The Easy Way to Stop Smoking by Allen Carr
This book helped me personally to quit smoking.
Given I had already tried a couple times before and had not succeeded with just will and discipline...
Allen Carr's Easy Way to Stop Smoking gives you great tips to overcome ordinary situations and how to brain wash your brain BACK to what it was supposed to be BEFORE you became a slave to nicotine.
Also a good perk is that you can smoke through the entire book!
This is what Wikipedia says about Allen Carr the man and his book:
Carr finally quit smoking on 15 July 1983, aged 48, after a visit to a hypnotherapist. However, Carr claimed that it wasn't the hypnotherapy itself that enabled him to quit - "I succeeded in spite of and not because of that visit" and "I lit up the moment I left the clinic and made my way home...". There were two key pieces of information that enabled Allen to quit later that day. First, the hypnotherapist told him smoking was "just nicotine addiction" which Allen had never perceived before that moment i.e. that he was an addict. Second his son John lent him a medical handbook which explained that the physical withdrawal from nicotine is just like an "empty, insecure feeling" ("Packing it in the Easy Way" pp.110-116, Penguin, 2005). These two realizations crystallized in his mind just how easy it was to stop and so then enabled him to follow an overwhelming desire to explain his method to as many smokers as possible ("The Only Way To Stop Smoking Permanently":page 8, Penguin, 1995).
Carr teaches that, contrary to their perception, smokers do not receive a boost from smoking a cigarette: smoking only relieves the withdrawal symptoms from the previous cigarette, which in turn creates more withdrawal symptoms once it is finished. In this way the drug addiction perpetuates itself. He asserted that the "relief" smokers feel on lighting a cigarette, the feeling of being "back to normal", is the feeling experienced by non-smokers all the time. So that smokers, when they light a cigarette are really trying to achieve a state that non-smokers enjoy their whole lives. He further asserted that withdrawal symptoms are actually created by doubt and fear in the mind of the ex-smoker, and therefore that stopping smoking is not as traumatic as is commonly assumed, if that doubt and fear can be removed.
At Allen Carr Clinics during quit smoking sessions, smokers are allowed to continue smoking while their doubts and fears are removed, with the aim of encouraging and developing the mindset of a non-smoker before the final cigarette is even extinguished. A further reason for allowing smokers to smoke while undergoing counseling, is that Carr believed it was more difficult to convince a smoker to quit, until they understood the mechanism of "the nicotine trap". This is because their attention is diminished while they continue to believe it is traumatic and extremely difficult to quit and maintain the belief that they are dependent on nicotine.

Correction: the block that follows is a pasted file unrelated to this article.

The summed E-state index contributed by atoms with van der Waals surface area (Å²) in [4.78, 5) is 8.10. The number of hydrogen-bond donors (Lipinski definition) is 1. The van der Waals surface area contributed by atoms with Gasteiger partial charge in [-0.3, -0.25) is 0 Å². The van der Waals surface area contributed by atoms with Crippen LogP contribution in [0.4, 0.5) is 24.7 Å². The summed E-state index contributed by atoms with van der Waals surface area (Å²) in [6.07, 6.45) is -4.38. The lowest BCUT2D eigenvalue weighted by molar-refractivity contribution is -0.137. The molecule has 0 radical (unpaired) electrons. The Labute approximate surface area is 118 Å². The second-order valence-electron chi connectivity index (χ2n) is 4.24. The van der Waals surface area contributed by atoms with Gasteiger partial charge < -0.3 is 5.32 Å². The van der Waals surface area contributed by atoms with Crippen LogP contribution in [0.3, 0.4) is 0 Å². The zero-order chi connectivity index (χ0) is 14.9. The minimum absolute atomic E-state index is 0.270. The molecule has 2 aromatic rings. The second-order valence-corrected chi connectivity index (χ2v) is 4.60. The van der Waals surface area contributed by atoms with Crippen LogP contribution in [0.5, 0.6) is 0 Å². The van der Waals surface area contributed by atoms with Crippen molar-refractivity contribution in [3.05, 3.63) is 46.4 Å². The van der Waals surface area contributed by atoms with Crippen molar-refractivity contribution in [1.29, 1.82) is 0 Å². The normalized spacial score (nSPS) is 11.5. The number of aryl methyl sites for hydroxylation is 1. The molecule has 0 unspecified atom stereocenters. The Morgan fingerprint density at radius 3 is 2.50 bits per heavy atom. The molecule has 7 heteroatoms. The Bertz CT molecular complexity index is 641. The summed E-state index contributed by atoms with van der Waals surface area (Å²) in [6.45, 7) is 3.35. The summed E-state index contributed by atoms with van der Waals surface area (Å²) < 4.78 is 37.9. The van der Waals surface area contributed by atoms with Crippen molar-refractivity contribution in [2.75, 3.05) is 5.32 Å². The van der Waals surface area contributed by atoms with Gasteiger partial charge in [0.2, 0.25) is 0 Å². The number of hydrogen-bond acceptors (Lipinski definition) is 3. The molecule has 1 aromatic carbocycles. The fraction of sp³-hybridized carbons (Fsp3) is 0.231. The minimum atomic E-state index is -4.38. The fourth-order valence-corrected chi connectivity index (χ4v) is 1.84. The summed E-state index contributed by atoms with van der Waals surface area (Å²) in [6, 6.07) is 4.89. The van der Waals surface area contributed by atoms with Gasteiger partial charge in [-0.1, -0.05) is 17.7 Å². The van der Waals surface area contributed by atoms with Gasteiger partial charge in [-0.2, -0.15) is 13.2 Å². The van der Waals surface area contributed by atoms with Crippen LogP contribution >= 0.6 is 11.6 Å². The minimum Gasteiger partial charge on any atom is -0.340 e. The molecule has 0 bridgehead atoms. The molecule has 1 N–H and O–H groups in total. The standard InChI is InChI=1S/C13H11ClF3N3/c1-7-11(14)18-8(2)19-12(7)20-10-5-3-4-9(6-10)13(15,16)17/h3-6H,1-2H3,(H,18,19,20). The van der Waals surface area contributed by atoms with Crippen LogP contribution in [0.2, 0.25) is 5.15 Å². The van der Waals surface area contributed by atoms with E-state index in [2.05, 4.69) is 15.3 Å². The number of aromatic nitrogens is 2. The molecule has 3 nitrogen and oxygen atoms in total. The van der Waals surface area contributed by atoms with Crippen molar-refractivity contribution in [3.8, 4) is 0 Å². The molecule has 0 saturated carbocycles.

Another assertion, unique to Carr's method is that willpower is not required to quit smoking. This is because it takes no willpower to stop doing something that an individual has no desire to do, which is the realization smokers come to once their doubt and fear about stopping has gone. When this is combined with the understanding that the actual physical withdrawal from nicotine is so inconsequential as to be minor and therefore almost insignificant, it enables smokers to finally break free. Smokers using willpower who do not come to these realizations, allow the mental "withdrawal" or anguish to overpower them, resulting in physical manifestations (e.g. sweaty palms, panic feelings, irritation, flushes etc.). It is precisely because many smokers believe these symptoms are caused by lack of nicotine (i.e. physical withdrawal) and not by their psychological dependency and feeling of deprivation, that they are not successful at quitting.
His contention was that fear of "giving up" is what causes the majority of smokers to continue smoking, therefore necessitating the smoker's perpetuation of the illusion of genuine enjoyment, as a moral justification of the inherent absurdity of smoking in the face of overwhelming medical and scientific evidence of its dangers.
Carr was very specific and analytical in his use of language. Thus he rarely referred to "giving up smoking" (preferring "stopping smoking") as the very words "giving up" hint at the suggestion that a smoker would be sacrificing something that was worth having; instead of freeing themselves. Such analyses were a cornerstone to his approach to overcoming the "nicotine trap" which was both subtle and pervasive.
Here's a free download in PDF format http://joga.365.lt/Allen-Carr_Easy-Way-To-Stop-Smoking_Download-free-PDF-EBook. Although I highly suggest also buying the book, or attending a program near you, or purchasing the audio CD's.
I really hope you start the book.